Illinois Gov. Rod Blagojevich has signed legislation requiring electronics manufacturers to collect and recycle or reuse discarded electronics generated in the state.

Sen. Susan Garrett and Rep. Elaine Nekritz sponsored Senate Bill 2313, the Electronic Products Recycling and Reuse Act. The bill went into effect upon the governor’s signing Sept. 17, 2008.

Free to consumers, the law authorizes the use of a combination of incentives and mandates to reduce the amount of electronic scrap—televisions, printers, computer monitors, computers, laptops, fax machines and MP3 players—and their toxic substances from being disposed in Illinois landfills. The law also gives manufacturers flexibility in the strategies they use to meet their goals, such as partnering with retailers and local governments to sponsor collections. Manufacturers, recyclers, refurbishers and collectors must also register annually with the Illinois EPA.

Effective Jan. 1, 2012, landfills will be prohibited from knowingly accepting covered electronic devices for disposal.

The Environmental Law & Policy Center, Chicago, helped to draft the legislation.

Sims Acquires Global Investment Recovery

Sims Group Ltd., based in Australia, has acquired Global Investment Recovery Inc. (GIR), an electronic scrap recycler and asset recovery firm based in Tampa, Fla.

GIR, founded in 1992, has operating facilities in Florida, South Carolina, Nevada, Louisiana and Arizona. The acquisition will increase Sims’ North American electronics recycling and asset recovery market presence by about 40 percent, according to the company, consolidating its market-leading position.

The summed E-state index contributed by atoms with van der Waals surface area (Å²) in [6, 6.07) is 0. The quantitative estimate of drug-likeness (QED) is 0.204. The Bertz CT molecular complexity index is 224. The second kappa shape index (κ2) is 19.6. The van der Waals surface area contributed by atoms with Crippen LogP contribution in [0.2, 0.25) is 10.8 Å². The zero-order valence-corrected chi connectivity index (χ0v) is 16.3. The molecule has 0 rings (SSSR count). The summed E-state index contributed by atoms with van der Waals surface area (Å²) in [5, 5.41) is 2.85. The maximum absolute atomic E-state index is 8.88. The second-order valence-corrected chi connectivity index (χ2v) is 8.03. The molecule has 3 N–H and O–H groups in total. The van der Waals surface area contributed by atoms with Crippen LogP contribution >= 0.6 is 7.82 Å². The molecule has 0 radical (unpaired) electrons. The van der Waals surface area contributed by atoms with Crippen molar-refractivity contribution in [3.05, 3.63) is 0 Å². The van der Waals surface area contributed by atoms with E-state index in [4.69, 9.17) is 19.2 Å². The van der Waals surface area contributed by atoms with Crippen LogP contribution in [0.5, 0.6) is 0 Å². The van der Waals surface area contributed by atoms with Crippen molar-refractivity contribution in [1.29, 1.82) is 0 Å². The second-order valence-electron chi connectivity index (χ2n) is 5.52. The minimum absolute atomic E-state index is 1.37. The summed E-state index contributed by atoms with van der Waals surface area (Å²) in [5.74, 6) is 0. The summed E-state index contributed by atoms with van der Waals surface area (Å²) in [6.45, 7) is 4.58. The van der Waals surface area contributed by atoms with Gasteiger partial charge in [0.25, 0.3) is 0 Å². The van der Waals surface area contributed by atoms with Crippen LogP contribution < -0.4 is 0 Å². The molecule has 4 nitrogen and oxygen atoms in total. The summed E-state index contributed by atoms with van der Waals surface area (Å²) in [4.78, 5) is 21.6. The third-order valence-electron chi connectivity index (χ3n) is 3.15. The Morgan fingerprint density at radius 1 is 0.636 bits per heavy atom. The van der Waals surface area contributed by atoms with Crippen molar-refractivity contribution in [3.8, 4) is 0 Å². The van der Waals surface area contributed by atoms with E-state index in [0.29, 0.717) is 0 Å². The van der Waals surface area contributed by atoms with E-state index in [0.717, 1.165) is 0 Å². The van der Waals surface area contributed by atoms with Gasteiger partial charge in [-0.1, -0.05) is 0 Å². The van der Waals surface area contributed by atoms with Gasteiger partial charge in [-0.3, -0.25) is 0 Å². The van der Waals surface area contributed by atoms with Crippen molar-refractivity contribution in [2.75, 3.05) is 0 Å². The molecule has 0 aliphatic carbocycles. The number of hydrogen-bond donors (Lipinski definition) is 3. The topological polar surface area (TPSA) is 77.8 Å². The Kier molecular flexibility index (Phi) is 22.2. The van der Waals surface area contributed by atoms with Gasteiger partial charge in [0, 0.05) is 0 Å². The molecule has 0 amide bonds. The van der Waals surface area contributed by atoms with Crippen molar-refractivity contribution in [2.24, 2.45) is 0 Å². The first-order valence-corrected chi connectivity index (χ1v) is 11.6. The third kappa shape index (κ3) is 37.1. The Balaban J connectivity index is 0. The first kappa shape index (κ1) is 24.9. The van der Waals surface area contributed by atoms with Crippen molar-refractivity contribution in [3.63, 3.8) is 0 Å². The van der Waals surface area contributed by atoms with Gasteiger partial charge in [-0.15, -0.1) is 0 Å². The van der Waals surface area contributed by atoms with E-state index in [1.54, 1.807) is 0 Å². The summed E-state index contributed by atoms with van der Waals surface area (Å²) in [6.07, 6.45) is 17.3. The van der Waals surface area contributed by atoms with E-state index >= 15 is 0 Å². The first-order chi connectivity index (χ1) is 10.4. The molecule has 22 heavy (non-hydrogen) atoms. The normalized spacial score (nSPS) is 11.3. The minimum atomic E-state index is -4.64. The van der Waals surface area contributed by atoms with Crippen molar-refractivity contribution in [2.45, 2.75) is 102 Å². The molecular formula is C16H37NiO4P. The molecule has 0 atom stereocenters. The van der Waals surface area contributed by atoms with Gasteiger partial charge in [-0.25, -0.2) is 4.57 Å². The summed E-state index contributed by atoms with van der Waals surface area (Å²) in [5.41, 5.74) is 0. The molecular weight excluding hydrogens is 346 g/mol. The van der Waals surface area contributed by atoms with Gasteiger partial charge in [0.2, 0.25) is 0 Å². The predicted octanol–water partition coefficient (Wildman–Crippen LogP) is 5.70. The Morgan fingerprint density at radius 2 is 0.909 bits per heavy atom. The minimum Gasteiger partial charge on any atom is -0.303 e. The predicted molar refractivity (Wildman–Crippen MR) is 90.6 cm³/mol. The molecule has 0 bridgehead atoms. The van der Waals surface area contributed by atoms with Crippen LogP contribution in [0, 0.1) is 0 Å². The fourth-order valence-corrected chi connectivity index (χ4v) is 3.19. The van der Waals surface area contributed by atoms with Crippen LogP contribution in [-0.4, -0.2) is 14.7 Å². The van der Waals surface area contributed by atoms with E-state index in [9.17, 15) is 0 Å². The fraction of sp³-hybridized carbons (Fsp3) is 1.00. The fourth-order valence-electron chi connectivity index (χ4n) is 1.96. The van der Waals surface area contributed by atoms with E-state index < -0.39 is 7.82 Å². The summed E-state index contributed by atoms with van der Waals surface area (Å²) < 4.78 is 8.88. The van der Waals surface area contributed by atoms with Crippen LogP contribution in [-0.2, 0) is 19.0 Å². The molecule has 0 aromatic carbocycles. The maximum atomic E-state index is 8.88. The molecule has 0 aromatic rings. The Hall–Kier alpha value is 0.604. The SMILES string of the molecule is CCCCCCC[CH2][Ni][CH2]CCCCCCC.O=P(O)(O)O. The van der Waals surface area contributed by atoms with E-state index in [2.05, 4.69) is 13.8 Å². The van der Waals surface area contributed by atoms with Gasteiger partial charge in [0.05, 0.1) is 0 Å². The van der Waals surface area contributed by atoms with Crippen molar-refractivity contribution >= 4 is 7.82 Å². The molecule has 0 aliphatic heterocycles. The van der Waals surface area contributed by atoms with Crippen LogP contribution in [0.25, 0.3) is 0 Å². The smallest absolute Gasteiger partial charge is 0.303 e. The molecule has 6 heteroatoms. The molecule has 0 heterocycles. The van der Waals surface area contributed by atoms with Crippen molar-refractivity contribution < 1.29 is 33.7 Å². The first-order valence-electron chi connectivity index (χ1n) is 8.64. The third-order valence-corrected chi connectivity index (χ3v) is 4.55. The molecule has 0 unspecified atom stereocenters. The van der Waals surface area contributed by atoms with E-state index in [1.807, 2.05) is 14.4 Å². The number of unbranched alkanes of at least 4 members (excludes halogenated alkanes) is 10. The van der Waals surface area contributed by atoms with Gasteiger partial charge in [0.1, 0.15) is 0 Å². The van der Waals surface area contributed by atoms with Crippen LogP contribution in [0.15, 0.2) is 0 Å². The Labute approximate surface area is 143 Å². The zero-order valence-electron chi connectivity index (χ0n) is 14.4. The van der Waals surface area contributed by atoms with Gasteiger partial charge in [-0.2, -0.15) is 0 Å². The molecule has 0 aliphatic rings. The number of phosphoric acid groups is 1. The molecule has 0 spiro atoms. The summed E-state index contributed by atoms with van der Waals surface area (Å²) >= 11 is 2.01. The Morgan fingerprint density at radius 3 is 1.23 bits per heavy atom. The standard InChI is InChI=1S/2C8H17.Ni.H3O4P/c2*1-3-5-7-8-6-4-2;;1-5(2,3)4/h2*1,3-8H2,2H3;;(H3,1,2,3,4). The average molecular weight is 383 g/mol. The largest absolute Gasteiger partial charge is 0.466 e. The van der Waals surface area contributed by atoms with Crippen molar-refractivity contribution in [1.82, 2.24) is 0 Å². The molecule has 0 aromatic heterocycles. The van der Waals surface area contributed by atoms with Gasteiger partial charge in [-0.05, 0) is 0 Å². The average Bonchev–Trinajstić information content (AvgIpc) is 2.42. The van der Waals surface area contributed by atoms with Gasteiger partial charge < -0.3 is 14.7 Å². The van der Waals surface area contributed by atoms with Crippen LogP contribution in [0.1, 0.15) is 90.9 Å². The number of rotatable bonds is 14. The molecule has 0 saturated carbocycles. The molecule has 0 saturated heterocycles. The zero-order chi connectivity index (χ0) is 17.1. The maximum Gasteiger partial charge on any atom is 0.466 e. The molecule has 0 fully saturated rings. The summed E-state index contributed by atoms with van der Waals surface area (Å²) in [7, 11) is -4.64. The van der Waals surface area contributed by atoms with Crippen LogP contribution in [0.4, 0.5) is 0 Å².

Global Investment Recovery’s service offering extends to recycling (including reverse logistics, recycling of excess inventories and obsolete parts), asset management services (including testing, repair and reuse, secure on-site shredding and separation and destruction of hard drive data to military specifications) and customized reporting and certification.

"The GIR acquisition is a tremendous addition to Sims Recycling Solutions’ North American business and will be a significant contributor to our growth strategy in the region," says Jeremy Sutcliffe, executive director of Sims.

Kentucky Awards Electronic Scrap Recycling Contract

Kentucky Gov. Steve Beshear has announced that the state’s Finance and Administration Cabinet has awarded a statewide electronics recycling contract to Creative Recycling Inc., Tampa, Fla.

The state estimates that more than 5 million pounds of electronic scrap are generated by government agencies and educational institutions each year.

The contract will assure that the electronic scrap will be recycled in an environmentally sound manner with 5 percent or less of the remaining scrap going to landfills. It also ensures the proper sanitization of any data/information remaining on hard drives and in memory.

This contract was issued as an "all state agencies" contract that allows participation by the executive, judicial and legislative branches of government, school districts, postsecondary education institutions and any other public/nonprofit entity.

Agencies involved in the project are the Division of Waste Management in the Energy and Environment Cabinet (EEC), the finance division of Surplus Properties and Office of Procurement Services, the Department of Education’s Office Education Technology K-12 and the Kentucky Council on Postsecondary Education.

Awarding of this contract is the first major accomplishment of the Commonwealth Office of Technology’s Green IT Program Initiative.

Creative Recycling says it plans to establish an electronic scrap sorting and recycling processing facility in Kentucky. The company will be developing a Web site with details about the service.